Background: The survival of smaller and more immature premature infants has been associated with lifelong cardiorespiratory comorbidities. Infants with bronchopulmonary dysplasia (BPD) undergo routine screening echocardiography to evaluate for development of chronic pulmonary hypertension, a late manifestation of pulmonary vascular disease.
Methods: Our aim was to evaluate left ventricular (LV) performance in infants with BPD and pulmonary vascular disease who developed systemic hypertension. We hypothesized that infants with hypertension were more likely to have impaired LV performance. We present a single-center cross-sectional study of premature infants born at less than 28 0/7 weeks' gestational age with a clinical diagnosis of BPD. Infants were categorized by the systolic arterial pressure (SAP) at time of echocardiography as hypertensive (SAP ≥90 mm Hg) or normotensive (SAP <90 mm Hg). Sixty-four patients were included.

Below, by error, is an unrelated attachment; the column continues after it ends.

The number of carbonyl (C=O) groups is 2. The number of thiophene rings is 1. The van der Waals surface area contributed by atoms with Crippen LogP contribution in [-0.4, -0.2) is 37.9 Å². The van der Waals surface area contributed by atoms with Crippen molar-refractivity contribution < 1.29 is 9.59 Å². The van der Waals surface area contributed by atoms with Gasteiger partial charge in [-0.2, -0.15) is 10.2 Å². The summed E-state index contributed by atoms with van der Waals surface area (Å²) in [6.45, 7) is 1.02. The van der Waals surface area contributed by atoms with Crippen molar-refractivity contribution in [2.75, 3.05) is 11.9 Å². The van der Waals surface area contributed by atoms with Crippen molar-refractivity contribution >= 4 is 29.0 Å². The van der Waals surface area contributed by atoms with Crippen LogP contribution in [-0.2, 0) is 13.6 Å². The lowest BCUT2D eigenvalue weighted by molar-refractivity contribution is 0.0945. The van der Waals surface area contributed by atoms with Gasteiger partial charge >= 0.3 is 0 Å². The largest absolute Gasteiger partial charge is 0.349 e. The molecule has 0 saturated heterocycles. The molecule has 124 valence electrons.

Results: Infants with hypertension showed altered LV diastolic function with prolonged tissue Doppler imaging-derived isovolumic relaxation time (54.2 ± 5.1 vs 42.9 ± 8.2, P < .001), lower E:A, and higher E:e'. Indices of left heart volume/pressure loading (left atrium:aorta and LV end-diastolic volume [6.1 ± 2 vs 4.2 ± 1.2, P < .001]) were also higher in the hypertensive group. Finally, infants in the hypertensive group had higher pulmonary vascular resistance index (4.42 ± 1.1 vs 3.69 ± 0.8, P = .004).
Conclusions: We conclude that extremely preterm infants with BPD who develop systemic hypertension are at risk of abnormal LV diastolic dysfunction. Increased pulmonary vascular resistance index in the hypertensive group may relate to pulmonary venous hypertension secondary to LV dysfunction. This is an important consideration in this cohort when selecting the physiologically most appropriate treatment.
Keywords: Bronchopulmonary dysplasia; Left ventricular function; Prematurity; Pulmonary vascular disease; Systemic hypertension.
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